Today we took the dog to the breeder for grooming (an hour round trip), and then spent three hours in the afternoon at the local children’s hospital at an appointment for Girl. (And Papa brought Dog home after work, so she got to spend an entire day playing with her mom and sister, in addition to her bath and haircut.)
But even on a day like today, unschooling happens. Boy read his books in the car, and at the hospital. Both spent some time drawing in the waiting room. (Boy’s really working on perspective and shapes; he did his best to draw the waiting room and everything in it.)
And they did some things in the time that they had at home: Boy worked on his garbage truck kit, we practiced violin (which went great, and Girl watched and listened intently), Girl played with her toys.
And since Boy has discovered both Battlebots and Internet searching in the last week, he looked up a couple of Battlebots episodes on YouTube. He also looked up ‘chipmunk predators,’ ‘rabbit predators,’ ‘lynx,’ ‘bobcat,’ and ‘ocelot.’ After being reassured that rabbits are not in any way endangered in spite of the fact that just about everybody eats them, there was some fun lynx/rabbit make-believe, and we all together looked up videos to discover what sounds lynxes make, which is…not what you would expect. So, you know, they learned some stuff.
But one of the things that I’m realizing that I like about unschooling, is that it isn’t just about what the kids do. It’s about the time that we have to talk, and the time they have to just…think.
Before we drove down to the hospital, I gave the kids some lunch and got in the shower. Boy burst into the bathroom seeking refuge from Girl, who was tormenting him somehow, I never got the full story on that. (And I would like to note that I rarely get to take a shower entirely in peace, even now.) I told Boy to just close the door and stay with me away from Girl and her wrath, and we’d just talk while I finished. Somehow we got on the topic of how things fall ‘at an angle.’ And then we started talking about the notions of inertia, trajectories, forces, friction, gravity. How things traveling in space, away from the effects of gravity and friction, just keep going in the same direction at the same speed. Boy asked how spaceships could come back to earth, then, and I said they would have to have some way to produce enough energy to counteract inertia.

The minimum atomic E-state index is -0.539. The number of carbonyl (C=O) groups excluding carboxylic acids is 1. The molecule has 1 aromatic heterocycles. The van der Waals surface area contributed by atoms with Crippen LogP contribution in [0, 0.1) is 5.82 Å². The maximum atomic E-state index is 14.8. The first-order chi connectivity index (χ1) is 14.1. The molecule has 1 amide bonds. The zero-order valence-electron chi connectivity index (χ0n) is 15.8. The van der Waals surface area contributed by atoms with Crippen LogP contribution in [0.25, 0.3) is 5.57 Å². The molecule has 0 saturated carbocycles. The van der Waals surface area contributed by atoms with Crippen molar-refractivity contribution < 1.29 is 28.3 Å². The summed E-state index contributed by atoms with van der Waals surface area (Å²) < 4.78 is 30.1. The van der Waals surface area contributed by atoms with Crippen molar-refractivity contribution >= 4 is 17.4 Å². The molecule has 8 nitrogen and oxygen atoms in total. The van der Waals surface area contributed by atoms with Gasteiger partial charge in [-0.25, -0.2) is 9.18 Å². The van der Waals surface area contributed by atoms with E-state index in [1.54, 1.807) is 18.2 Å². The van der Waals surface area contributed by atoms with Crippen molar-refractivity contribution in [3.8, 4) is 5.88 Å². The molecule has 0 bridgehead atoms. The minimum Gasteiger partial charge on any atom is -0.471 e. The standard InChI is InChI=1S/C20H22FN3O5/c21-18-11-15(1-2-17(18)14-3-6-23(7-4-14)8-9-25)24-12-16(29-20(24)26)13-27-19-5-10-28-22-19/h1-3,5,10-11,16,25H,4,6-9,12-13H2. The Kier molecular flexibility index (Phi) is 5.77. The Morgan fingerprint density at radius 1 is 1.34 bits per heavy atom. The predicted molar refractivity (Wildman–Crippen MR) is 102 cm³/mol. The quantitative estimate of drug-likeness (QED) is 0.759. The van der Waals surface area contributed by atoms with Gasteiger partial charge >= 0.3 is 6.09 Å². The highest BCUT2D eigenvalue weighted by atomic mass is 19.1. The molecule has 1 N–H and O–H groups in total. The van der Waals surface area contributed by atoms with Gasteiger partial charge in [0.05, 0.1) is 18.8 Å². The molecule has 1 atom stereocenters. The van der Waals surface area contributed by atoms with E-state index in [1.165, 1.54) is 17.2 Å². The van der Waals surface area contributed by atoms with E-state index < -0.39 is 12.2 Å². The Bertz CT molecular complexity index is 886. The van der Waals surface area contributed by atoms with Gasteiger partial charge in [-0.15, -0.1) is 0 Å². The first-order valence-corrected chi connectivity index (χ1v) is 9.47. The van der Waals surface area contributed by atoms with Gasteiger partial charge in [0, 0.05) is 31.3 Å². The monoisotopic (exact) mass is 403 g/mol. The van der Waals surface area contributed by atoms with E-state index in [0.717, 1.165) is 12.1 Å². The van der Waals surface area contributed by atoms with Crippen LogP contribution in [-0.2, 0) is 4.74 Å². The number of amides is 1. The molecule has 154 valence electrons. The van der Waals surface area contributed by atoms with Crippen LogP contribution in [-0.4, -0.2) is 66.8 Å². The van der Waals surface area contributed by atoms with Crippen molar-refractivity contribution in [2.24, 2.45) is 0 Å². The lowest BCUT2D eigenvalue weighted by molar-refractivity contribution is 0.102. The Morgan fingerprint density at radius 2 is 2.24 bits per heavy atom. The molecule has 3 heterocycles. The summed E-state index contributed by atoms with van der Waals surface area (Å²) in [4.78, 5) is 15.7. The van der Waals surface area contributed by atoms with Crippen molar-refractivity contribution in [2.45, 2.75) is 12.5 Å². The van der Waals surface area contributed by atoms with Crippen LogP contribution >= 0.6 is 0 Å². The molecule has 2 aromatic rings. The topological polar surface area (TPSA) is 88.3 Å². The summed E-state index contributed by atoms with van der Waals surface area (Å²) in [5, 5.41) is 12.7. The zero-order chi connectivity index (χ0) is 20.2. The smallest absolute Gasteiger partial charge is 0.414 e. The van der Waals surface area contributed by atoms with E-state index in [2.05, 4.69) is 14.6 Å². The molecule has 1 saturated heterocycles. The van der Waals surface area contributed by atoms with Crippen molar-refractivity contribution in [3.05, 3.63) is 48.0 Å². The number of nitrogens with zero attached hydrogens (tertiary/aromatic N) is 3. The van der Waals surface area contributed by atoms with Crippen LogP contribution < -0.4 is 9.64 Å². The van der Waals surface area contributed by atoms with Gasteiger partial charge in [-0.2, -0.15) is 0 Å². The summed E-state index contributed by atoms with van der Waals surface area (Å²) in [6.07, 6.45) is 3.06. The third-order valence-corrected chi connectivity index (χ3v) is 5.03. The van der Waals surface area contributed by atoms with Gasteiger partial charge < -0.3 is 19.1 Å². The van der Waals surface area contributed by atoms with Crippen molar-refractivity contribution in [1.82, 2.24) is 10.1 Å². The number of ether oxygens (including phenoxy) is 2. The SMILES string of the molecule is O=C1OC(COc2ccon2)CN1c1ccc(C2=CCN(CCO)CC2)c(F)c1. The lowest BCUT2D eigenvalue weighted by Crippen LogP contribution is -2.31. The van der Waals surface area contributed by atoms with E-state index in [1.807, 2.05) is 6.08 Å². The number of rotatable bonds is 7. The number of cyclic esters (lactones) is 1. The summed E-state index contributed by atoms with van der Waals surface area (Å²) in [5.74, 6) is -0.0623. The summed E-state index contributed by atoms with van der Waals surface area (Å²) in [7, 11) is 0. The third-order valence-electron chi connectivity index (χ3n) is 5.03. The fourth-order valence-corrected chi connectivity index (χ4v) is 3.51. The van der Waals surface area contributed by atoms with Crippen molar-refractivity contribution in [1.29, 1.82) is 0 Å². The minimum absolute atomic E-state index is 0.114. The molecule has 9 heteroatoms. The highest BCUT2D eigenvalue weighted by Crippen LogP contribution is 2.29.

And he pointed out that when you throw something, the way to get it to go the farthest is to throw it not up (because it just goes a little ways and comes back down), and not straight ahead (because then it just goes down to the ground), but to throw it kind of up at an angle, so that it comes down “in an arc.” (Throwing the yellow squeaky a gazillion times for Dog in the back yard every morning has proved highly educational. Who knew?) And I said, yes, exactly, and that arc is made by the force of inertia going one direction, friction pushing back against the object, and gravity pulling it down. And let me tell you, I don’t take very long showers, so all of this transpired in less than ten minutes.
(One very important note: When the kids ask me something, I try not to worry too much about getting everything exactly right, especially given their tendency to ask me things in the shower, or, say, merging into traffic. It’s not like I have time to prepare notes. I say, “I think it’s like this,” a lot. The most important thing, I think, is that we’re thinking and talking. We revise later as needed.)
In the car, Boy was thinking about an episode of Cosmos, and it came up that glass doesn’t conduct electricity. Then he asked me what ‘conducts electricity’ means. So he and I and Girl talked about that for a bit.
And tonight Boy walked up to me and started talking, and it took me a minute to understand what he was saying. It was this:
Outside of our cosmos, there is nothing. Nothing isn’t blackness. Outside of our cosmos, blackness doesn’t exist. Outside of our cosmos, existence doesn’t exist…. Is that right, Mumma?
Yeah, kiddo, I said. I think that’s the idea.
He understood something important. And who knows how he got there, but I know he needed time and space to do it.